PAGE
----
The race to bring the first of the very light jets to certification is turning final, And the upstart from Denver is looking like it may be the new leader to the finish line
The last rush of specific aircraft types came in the late 1970s when Piper, Beech and Grumman-American all fielded light-light twins—the Seminole, Duchess and Cougar, respectively. At the time, general-aviation manufacturers were turning out 15,000-plus airplanes a year, and pilots were training at a record rate. Practically everyone was predicting there would be a viable step-up market for new aviators transitioning to twins in search of the peak of the pyramid—an airline job.
Phase II brings this remarkable high-tech situational awareness a step closer to the Lower 48 states
General aviation in Alaska is different. Changeable weather and difficult terrain create an environment where you’d expect most flying to be done on instruments, but an antiquated route structure and limited navaids make this impossible in many places. Yet many towns and villages depend on aircraft to a degree that’s almost unknown in the rest of the country.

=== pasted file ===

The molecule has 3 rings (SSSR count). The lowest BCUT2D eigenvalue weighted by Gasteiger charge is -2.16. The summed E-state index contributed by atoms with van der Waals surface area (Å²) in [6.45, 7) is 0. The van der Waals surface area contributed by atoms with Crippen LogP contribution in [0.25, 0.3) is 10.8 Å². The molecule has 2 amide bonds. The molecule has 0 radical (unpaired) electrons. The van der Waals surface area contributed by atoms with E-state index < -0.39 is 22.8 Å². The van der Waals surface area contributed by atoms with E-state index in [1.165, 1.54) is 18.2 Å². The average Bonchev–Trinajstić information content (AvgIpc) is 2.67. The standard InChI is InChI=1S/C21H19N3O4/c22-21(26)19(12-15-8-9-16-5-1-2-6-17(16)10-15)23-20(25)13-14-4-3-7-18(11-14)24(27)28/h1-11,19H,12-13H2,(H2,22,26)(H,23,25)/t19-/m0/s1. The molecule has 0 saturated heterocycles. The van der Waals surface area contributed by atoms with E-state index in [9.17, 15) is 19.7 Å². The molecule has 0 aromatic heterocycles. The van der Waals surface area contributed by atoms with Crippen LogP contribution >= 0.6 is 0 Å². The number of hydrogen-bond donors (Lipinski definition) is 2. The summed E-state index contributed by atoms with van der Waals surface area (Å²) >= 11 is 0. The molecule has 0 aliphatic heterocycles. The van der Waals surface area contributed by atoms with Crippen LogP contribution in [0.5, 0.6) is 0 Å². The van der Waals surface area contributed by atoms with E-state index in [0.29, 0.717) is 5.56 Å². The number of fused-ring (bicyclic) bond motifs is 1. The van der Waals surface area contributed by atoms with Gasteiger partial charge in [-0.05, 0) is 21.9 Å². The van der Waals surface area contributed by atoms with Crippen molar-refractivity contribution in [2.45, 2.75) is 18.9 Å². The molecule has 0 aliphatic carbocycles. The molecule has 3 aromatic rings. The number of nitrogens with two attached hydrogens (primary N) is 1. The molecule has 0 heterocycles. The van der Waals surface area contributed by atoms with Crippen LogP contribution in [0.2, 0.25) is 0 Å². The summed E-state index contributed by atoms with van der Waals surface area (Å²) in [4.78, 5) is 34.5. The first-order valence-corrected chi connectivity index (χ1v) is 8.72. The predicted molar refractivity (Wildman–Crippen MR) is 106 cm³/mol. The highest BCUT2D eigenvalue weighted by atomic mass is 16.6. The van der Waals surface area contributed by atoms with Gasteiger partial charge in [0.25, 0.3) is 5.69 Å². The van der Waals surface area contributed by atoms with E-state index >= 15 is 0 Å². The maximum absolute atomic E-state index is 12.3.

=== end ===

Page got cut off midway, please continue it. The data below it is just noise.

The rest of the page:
An unusual rash of activity has come out of Washington, D.C., this year that affects all pilots. Changes in regulations, aviation services, airspace and even outer space have, thus far, been the hallmark of 2005.
Red Bull has combined low-level aerobatics through a slalom course of pylons to give birth to an exciting new type of in-your-face race—all in the backdrop of Reno, Nevada!
Reno 2004: The single red and blue airplane comes screaming downhill from 1,000 feet toward the twin pylons, passes through the center of the short gap between them and starts the race. Then, inexplicably, the airplane does an 8 G pull up to vertical, rolls past a wingover to inverted and dives straight back down toward the ground. It’s called the Red Bull Air Race, and it’s a type of competition no one in the U.S. has seen before.